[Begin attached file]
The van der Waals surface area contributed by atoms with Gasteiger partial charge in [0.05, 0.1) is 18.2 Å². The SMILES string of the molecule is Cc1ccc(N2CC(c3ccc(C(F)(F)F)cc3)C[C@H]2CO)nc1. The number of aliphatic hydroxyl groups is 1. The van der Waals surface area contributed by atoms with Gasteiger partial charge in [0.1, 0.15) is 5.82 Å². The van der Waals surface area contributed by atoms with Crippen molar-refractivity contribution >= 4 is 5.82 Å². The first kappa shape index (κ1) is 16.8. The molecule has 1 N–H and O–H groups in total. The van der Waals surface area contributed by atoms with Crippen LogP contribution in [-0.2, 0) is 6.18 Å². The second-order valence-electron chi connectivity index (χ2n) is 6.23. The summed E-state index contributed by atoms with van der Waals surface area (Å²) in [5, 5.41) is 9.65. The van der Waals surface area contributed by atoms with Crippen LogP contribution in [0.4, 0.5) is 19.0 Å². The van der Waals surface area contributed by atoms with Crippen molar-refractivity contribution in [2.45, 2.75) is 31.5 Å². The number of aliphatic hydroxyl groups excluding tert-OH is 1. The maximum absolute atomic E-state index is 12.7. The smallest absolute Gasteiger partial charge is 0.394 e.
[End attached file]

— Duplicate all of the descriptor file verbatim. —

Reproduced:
The van der Waals surface area contributed by atoms with Gasteiger partial charge in [0.05, 0.1) is 18.2 Å². The SMILES string of the molecule is Cc1ccc(N2CC(c3ccc(C(F)(F)F)cc3)C[C@H]2CO)nc1. The number of aliphatic hydroxyl groups is 1. The van der Waals surface area contributed by atoms with Gasteiger partial charge in [0.1, 0.15) is 5.82 Å². The van der Waals surface area contributed by atoms with Crippen molar-refractivity contribution >= 4 is 5.82 Å². The first kappa shape index (κ1) is 16.8. The molecule has 1 N–H and O–H groups in total. The van der Waals surface area contributed by atoms with Crippen LogP contribution in [-0.2, 0) is 6.18 Å². The second-order valence-electron chi connectivity index (χ2n) is 6.23. The summed E-state index contributed by atoms with van der Waals surface area (Å²) in [5, 5.41) is 9.65. The van der Waals surface area contributed by atoms with Crippen LogP contribution in [0.4, 0.5) is 19.0 Å². The van der Waals surface area contributed by atoms with Crippen molar-refractivity contribution in [2.45, 2.75) is 31.5 Å². The number of aliphatic hydroxyl groups excluding tert-OH is 1. The maximum absolute atomic E-state index is 12.7. The smallest absolute Gasteiger partial charge is 0.394 e.